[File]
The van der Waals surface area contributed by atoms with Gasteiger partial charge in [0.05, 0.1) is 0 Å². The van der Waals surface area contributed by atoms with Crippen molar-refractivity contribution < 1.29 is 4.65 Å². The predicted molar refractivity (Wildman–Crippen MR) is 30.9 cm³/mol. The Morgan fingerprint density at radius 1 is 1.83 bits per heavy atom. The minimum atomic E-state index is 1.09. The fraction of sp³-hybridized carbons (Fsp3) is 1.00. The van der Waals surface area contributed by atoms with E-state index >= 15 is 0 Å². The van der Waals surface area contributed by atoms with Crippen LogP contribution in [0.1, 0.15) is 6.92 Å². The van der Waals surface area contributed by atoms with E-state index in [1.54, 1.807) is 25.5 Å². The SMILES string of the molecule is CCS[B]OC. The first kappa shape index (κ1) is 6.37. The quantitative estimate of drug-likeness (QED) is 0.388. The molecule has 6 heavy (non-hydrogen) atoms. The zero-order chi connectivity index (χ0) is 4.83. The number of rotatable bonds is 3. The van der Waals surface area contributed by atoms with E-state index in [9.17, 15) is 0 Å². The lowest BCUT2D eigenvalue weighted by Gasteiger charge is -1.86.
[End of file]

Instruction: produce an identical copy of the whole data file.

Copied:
The van der Waals surface area contributed by atoms with Gasteiger partial charge in [0.05, 0.1) is 0 Å². The van der Waals surface area contributed by atoms with Crippen molar-refractivity contribution < 1.29 is 4.65 Å². The predicted molar refractivity (Wildman–Crippen MR) is 30.9 cm³/mol. The Morgan fingerprint density at radius 1 is 1.83 bits per heavy atom. The minimum atomic E-state index is 1.09. The fraction of sp³-hybridized carbons (Fsp3) is 1.00. The van der Waals surface area contributed by atoms with E-state index >= 15 is 0 Å². The van der Waals surface area contributed by atoms with Crippen LogP contribution in [0.1, 0.15) is 6.92 Å². The van der Waals surface area contributed by atoms with E-state index in [1.54, 1.807) is 25.5 Å². The SMILES string of the molecule is CCS[B]OC. The first kappa shape index (κ1) is 6.37. The quantitative estimate of drug-likeness (QED) is 0.388. The molecule has 6 heavy (non-hydrogen) atoms. The zero-order chi connectivity index (χ0) is 4.83. The number of rotatable bonds is 3. The van der Waals surface area contributed by atoms with E-state index in [9.17, 15) is 0 Å². The lowest BCUT2D eigenvalue weighted by Gasteiger charge is -1.86.